Australian Center Alliance Senator Rex Patrick has announced his intentions to veto any such proposal. In his words: “I think people should be very concerned about any government department that’s seeking to store this kind of information.”
Data protection is a common topic for politicians following recent data security breaches: for example, the Equifax 2017 breech. In this case, sensitive customer information was being stored on not encrypted servers where the username and password were both ‘admin’. There is a lack of trust among many that the Australian Federal Government would do a better job of protecting this information. If an interested party could access a database of all individuals participating in online gamblers on the continent, this could certainly be used against them.
Facial Recognition Across the World
Although they have kicked up a lot of dust recently, the Australian Department of Home Affairs is not the first one to suggest using face recognition as a way of determining the age. Earlier this month, the UK’s age verification system was finally condemned as unworkable after several years of delays and a large public budget. The program was also originally intended to block minors from accessing gambling sites. The Guardian recently reported that 55,000 children in the UK can be classified as having a gambling problem. The National Health System (NHS) is now even operating a clinic to specifically help children who have a poor relationship to gambling.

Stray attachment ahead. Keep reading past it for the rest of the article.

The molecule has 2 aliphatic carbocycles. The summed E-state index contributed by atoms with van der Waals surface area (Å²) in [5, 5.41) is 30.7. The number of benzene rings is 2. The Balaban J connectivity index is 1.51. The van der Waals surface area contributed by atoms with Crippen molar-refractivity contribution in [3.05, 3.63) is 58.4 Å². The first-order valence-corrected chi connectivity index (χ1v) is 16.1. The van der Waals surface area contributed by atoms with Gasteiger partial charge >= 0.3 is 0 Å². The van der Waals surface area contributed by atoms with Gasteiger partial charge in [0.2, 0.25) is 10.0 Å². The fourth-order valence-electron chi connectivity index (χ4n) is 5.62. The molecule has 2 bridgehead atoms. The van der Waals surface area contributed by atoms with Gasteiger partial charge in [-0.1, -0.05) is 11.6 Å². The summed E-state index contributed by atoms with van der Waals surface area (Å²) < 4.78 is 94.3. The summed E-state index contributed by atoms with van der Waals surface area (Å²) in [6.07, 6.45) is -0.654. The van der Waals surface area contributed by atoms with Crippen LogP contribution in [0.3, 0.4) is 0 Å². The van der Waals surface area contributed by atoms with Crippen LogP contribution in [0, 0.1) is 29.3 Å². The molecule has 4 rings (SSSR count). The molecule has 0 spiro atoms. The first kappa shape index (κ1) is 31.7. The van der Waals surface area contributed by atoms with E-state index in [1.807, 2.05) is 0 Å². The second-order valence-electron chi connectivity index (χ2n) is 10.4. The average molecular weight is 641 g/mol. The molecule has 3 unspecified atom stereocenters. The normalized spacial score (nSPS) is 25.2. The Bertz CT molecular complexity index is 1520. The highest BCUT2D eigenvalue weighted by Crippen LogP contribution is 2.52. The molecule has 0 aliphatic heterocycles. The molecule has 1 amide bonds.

This has not stopped the UK from using facial recognition for other purposes. A British court recently concluded that using facial recognition as a form of identity verification by police is not a violation of human rights.
China has also come under fire recently for its successful use of such technology to find and identify wanted individuals. Although seen as an accomplishment by the People’s Republic, international human rights groups have expressed concerns about the far-reaching consequences of such technologies.
The Chinese tech firm, Tencent, has also attempted to use similar facial recognition for age verification as a way of restricting the screen time of minors. The technology has only proven to be a partial success however, as many minors found ways around it.
Facial recognition was even a topic of conversation recently in gaming circles. Macau only recently paused their plans to unveil facial recognition systems at their casinos after many politicians expressed concerns that the resorts could use this tech to more effectively separate customers from their cash.
While it is taken for granted by the government that minors should be prevented from gambling online, it remains to be seen if facial recognition is the answer to the problem. At the moment this remains just a proposal.